This report presents the findings of a mixed-methods study that examined the precise relationship and intersection between post-conflict trauma, peacebuilding (PB) and economic development. These three areas are interrelated in the TPO Uganda interventions among post-conflict communities in Acholi and Lango regions in northern Uganda. The people of these regions were subjected to armed insurgency by the Lord’s Resistance Army from 1986-2007. Since the end of the conflict, communities have tried to return to some kind of “normalcy”, but individuals, families and communities are still suffering from the psychological and social consequences of the atrocities they endured. In the aftermath of this 20-year civil war, the area has experienced a worrisome rise in suicide, domestic violence, substance abuse and criminal violence. The poor economic situation has worsened the situation.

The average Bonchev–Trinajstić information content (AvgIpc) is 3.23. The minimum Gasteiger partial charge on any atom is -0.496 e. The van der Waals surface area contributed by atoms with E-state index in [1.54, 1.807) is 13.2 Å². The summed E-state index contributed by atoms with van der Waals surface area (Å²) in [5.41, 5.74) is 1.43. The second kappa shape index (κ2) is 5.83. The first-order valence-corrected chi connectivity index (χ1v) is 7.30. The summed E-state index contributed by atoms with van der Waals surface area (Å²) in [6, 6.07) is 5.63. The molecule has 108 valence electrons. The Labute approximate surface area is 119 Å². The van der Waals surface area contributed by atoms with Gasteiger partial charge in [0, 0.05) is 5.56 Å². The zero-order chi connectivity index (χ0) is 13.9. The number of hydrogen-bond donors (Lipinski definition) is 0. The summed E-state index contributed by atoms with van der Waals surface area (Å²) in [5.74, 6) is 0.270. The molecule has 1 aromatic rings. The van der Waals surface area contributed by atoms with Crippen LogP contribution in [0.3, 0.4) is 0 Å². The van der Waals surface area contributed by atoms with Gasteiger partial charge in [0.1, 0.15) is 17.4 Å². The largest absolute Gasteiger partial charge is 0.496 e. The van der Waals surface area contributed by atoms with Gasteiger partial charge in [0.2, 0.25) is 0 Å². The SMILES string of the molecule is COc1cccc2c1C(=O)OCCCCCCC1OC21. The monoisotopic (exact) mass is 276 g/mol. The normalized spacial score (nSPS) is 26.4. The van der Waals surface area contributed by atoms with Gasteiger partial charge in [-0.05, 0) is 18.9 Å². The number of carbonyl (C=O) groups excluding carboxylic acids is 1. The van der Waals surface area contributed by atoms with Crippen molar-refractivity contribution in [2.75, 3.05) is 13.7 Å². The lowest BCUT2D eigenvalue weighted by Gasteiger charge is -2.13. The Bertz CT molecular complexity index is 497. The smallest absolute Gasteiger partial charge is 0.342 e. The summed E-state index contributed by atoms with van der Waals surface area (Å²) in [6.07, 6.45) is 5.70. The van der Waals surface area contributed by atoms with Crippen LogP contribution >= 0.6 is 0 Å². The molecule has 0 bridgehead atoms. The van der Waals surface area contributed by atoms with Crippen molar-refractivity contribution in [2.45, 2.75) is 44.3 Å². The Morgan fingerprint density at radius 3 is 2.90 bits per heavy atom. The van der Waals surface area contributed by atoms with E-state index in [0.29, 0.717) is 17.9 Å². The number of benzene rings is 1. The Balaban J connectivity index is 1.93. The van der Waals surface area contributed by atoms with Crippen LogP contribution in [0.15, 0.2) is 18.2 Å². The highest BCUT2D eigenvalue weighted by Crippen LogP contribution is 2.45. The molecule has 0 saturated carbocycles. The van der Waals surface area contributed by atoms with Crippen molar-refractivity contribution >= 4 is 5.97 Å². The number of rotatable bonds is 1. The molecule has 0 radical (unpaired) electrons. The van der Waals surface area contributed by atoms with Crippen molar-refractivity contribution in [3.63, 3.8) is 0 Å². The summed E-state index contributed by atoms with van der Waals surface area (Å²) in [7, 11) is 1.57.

The implementation of a range of interrelated interventions by TPO Uganda is motivated by the assumption that unattended past traumas and psychological distress, stigma and discrimination, violence (such as land conflicts and gender-based violence), and economic hardship have all obstructed peaceful coexistence among communities in post-conflict northern Uganda. TPO Uganda’s objective is: “Post-conflict communities are living together in harmony and enjoying good mental health”.
The aim of this study is to deepen the understanding of the project’s achievements and limitations and link the findings with scientific research. In addition to a literature search, a quantitative survey (85 people) and qualitative individual interviews (23 people) and focus group discussions (16 groups) were performed among the people in Acholi and Lango regions who had participated in the TPO Uganda program.